Monday, March 21, 2011

Dog Gone (It)

Our friends, Jim and Marilyn are looking for their dog. The little rascal scooted out the door yesterday and has not been seen or heard from since. How is it that these creatures are able to bind themselves so readily to our hearts? They quickly become members of the family, and nothing seems right until they are safely home once again.

We had two dogs as children. The first was a Scotty, named "Inky". She was hit by a Jewel Tea truck and killed while we were in school across the street. I always believed I heard her yelp that day as I sat at my desk in the first grade classroom.

The second was a wiener dog (a dachshound) named "Lady". This one was high strung as purebreds are wont to be, and  thus was crabby at times. My sister, Martha, carries a scar on her face where the dog bit her on one of those crabby days. (That gash even required stitches, as I recall.) The member of the family that Lady loved the most was, of course, my father, and he tolerated her at best. My parents, not animal lovers in particular, got the dog for the five of us girls. 

My younger sisters bonded with the dog more than I did. I'm more like my parents in that respect. Animals do not move me in any particular emotional way. In fact, once, when my same aged cousin (we were about 10 years old at the time) was visiting us, our canary escaped. Fully three days later we spotted her yellow feathers in the neighbor's tree. The whole gang of us kids went screaming down the hill in the backyard, excited to find the bird alive and well. The bird, of couse, panicked, flew into the side of the neighbor's house, bounced off the siding and landed on the sidewalk right in front of my cousin, Ruth, whose next step unfathomably landed on the bird, smushing it underfoot, and drilling the poor thing right into the pavement. Ruth burst into uncontrolable tears at the horror of the whole thing, and will never forgive me for my immediate reaction. Falling to the ground in a hysterical fit of laughter, unmindful of her suffering, I rolled around on the ground and laughed until my sides ached. Tragic? Yes. Did I cry later? Probably. But at that moment it was the funniest thing I had ever seen in my life. Starting with the pack of us, excited, full of hope, and ending with Ruth's tennis-shoed foot smearing that bird into oblivian. What were the odds?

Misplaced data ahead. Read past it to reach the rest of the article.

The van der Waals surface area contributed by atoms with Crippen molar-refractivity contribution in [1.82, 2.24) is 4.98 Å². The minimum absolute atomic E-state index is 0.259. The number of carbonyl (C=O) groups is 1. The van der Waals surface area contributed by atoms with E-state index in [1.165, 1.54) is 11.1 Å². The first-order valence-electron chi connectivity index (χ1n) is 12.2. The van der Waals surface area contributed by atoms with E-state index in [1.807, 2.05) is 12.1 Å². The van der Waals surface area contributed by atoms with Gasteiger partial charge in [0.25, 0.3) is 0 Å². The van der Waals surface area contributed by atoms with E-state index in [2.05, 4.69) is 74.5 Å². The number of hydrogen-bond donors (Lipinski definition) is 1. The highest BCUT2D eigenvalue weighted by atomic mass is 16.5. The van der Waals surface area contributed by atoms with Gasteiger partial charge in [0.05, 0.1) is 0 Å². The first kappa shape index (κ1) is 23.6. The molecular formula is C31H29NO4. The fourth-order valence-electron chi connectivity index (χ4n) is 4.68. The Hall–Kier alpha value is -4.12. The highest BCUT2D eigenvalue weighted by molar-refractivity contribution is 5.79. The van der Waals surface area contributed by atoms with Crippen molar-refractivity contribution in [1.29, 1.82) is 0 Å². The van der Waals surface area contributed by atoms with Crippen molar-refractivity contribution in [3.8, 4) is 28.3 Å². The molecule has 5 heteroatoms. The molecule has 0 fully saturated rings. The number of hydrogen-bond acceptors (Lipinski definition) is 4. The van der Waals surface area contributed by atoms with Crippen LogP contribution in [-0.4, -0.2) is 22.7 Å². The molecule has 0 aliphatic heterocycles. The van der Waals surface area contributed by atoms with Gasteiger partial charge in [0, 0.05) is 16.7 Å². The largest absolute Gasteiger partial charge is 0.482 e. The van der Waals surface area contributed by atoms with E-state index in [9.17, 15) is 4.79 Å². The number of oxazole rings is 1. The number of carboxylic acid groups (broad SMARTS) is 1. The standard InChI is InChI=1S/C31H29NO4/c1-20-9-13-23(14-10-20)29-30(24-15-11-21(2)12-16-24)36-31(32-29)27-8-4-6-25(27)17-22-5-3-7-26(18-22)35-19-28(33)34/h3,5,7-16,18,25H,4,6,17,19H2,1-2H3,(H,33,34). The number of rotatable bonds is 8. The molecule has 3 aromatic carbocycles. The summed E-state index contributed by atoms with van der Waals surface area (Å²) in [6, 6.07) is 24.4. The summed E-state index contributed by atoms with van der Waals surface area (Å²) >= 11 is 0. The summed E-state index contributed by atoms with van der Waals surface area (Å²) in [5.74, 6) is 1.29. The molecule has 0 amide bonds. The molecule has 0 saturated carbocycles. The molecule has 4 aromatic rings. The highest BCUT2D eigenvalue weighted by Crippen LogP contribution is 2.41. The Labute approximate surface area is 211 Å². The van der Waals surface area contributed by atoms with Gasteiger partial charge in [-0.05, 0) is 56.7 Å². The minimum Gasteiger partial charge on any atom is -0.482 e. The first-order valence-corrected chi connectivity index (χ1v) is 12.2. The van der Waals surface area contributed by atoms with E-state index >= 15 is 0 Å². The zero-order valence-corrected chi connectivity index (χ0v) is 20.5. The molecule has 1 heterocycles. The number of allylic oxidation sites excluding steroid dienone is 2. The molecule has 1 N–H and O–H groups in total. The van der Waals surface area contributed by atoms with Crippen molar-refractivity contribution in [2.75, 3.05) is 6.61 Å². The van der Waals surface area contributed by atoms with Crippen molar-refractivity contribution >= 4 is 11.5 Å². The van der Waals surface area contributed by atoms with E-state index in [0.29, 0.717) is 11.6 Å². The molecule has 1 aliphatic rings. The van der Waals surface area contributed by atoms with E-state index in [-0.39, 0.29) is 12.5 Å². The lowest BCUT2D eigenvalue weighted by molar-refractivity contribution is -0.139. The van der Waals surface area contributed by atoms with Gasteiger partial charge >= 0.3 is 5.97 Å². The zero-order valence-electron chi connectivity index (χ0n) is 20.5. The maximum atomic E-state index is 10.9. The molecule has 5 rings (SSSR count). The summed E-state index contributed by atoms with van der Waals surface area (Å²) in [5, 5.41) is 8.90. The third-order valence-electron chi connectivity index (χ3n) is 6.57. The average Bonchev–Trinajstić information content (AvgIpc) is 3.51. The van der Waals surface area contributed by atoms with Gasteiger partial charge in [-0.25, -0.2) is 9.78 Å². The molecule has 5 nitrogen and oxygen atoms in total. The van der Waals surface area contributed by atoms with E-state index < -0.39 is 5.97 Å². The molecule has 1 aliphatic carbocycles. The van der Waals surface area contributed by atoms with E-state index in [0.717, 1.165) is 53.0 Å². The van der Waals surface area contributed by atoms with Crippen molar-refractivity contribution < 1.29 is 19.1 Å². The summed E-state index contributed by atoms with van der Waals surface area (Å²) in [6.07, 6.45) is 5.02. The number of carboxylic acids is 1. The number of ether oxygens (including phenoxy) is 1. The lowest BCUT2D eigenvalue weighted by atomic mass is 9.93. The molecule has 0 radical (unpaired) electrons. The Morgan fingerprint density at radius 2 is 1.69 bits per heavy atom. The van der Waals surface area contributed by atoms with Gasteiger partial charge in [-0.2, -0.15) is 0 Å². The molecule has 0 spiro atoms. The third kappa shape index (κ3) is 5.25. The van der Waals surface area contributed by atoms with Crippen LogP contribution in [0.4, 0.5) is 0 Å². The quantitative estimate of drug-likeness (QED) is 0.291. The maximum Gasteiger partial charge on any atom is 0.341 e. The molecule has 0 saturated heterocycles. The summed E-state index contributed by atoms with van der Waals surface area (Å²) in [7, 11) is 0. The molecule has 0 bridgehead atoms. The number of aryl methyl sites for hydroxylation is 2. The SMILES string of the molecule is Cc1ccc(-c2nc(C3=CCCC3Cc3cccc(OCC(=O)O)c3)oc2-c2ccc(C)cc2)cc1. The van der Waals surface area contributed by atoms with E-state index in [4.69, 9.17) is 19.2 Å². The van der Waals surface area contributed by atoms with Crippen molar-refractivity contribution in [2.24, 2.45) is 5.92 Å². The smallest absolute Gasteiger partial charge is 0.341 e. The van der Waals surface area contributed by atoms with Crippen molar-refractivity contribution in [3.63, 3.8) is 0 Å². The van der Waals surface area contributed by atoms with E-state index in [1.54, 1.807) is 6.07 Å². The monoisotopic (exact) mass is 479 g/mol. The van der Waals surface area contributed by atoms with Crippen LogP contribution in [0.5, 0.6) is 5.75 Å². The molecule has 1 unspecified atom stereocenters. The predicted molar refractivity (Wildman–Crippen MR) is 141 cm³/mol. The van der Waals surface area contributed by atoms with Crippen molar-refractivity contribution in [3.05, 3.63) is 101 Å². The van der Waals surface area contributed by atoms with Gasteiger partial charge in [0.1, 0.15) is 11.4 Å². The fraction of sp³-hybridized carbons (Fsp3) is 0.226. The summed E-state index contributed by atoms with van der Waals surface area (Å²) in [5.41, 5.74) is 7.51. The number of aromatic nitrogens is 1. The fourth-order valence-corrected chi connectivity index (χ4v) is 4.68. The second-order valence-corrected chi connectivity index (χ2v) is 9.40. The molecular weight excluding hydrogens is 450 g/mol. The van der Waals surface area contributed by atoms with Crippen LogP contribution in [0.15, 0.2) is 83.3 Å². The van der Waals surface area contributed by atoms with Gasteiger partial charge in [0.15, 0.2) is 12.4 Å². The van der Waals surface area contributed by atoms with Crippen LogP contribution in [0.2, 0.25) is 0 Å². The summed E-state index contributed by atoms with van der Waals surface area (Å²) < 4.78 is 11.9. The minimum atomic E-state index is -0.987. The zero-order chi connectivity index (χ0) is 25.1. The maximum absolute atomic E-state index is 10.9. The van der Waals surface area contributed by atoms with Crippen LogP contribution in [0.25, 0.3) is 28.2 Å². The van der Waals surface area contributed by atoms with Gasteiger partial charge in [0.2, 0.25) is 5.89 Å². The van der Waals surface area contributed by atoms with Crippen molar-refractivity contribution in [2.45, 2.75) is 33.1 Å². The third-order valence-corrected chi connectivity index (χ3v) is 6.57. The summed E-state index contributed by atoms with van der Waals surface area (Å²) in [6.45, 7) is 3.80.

Anyway, back to dogs. There is a little boy on talk shows right now who has written a book called, "Heaven is For Real," describing his time in heaven. Perhaps you have seen his story. (One of the things he reported was that the people in heaven were mostly all at a young adult age. He says he met his great grandfather in heaven, but didn't  recognize pictures of him until he was shown a picture of that grandpa as a young adult.) This boy also reported seeing lots of animals in heaven. I found that very interesting. I had never heard that said before.

I remember when our dog died one of my sisters asked my father if our beloved dog would go to heaven. My father answered, "If you need Lady to be in heaven in order to find perfect happiness, than Lady will be in heaven."

We are praying that Jim and Marilyn find that precious pooch, but if not maybe she will find heaven.


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